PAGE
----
I have never been so closely involved in something that has made worldwide news, so I have never had the experience of hearing about where I am from an outsider. It is amusing to watch the news reports (on YouTube) and hear words like “total darkness”, “a terribly cold -70 degrees f”, “harder to get to than the international space station”(which is apparently true, but sounds absolutely crazy to me), “very extreme conditions”, etc. Sure, we are in a very harsh place, but to me, being here does not seem nearly as extreme as many reports are describing it. Sometimes when I need a reminder of where I am I will step out on the deck in shorts and a T-shirt. As soon as I walk out that door I immediately remember where I am and then run right back inside before my legs go numb. It is a very good reminder. It feels very safe here, and unlike many reports say, we have a Doctor and a PA who are both great people that are completely capable of taking care of us with the equipment and treatment they have available.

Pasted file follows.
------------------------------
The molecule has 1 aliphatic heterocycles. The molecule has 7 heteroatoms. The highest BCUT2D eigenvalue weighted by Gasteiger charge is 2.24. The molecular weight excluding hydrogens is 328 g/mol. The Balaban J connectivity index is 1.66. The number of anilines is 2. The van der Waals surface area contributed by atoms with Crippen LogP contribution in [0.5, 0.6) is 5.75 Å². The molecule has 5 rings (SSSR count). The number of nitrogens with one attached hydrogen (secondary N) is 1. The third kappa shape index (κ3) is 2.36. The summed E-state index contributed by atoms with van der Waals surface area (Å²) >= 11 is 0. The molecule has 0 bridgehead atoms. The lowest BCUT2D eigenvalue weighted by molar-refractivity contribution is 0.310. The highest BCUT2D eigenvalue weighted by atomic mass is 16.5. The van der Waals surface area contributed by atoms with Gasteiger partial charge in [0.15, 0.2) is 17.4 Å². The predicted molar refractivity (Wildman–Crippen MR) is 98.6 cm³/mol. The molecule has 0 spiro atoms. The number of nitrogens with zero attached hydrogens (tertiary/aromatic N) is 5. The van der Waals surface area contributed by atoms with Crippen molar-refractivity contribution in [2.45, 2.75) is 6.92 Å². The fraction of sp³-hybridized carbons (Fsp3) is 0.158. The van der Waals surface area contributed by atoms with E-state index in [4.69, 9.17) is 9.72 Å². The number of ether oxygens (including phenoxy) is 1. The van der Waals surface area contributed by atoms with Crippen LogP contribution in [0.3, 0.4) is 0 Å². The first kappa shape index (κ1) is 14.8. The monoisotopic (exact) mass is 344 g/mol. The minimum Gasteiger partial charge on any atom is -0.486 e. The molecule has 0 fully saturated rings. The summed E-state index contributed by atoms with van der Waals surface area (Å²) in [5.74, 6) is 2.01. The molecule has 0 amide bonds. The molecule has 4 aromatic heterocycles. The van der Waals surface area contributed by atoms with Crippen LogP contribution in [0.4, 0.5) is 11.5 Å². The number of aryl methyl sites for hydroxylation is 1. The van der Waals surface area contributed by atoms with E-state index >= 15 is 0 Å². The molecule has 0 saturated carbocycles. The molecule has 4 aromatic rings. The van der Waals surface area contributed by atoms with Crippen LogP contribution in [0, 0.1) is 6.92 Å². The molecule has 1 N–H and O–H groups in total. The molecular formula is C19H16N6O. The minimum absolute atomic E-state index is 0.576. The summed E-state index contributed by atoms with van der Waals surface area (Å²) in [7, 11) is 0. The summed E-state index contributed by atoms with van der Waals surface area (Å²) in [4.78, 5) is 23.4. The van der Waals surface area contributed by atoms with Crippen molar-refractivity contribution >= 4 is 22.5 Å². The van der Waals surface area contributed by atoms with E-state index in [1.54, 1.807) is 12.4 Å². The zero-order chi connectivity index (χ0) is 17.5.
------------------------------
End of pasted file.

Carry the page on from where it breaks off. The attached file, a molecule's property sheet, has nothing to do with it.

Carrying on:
I have enjoyed hearing and sharing the news because it makes me feel the craziness of this entire experience, but it also makes me proud that I have adapted so well to something so extreme. I never thought I would get used to -70F. This experience will definitely shape the rest of my life, and besides the unfortunate circumstances, being part of the first ever midwinter medevac has been a very thrilling event. The plane is now in Punta Arenas, Chile. From there we are kind of left in the dark (no pun intended) as far as what happens to the patients next. Hopefully it works out well for both of them. We are all tremendously relieved that it went so smoothly and we can now go back to our normal routine. It is weird to go from 48 to 46 people on station. I will not even start about how tan the flight crew was… It was fun seeing new faces for a few hours. Most of their short stay here was spent sleeping and preparing for the 10 hour flight back to Rothera (the British base). I can say for sure that Max and I returning to McMurdo, New Zealand, Hawaii and then to Oregon will be a complete culture shock. I dream of lying in the warm sand, looking at the water with no idea of what will happen next. Max and I are thinking of applying to work at Palmer station, another American station on the coast of Antarctica. They have a ton of wildlife and it is much warmer. Plus, we could travel in South America afterwards. But for now I will continue to enjoy this amazing experience and make blog posts about life at the South Pole 🙂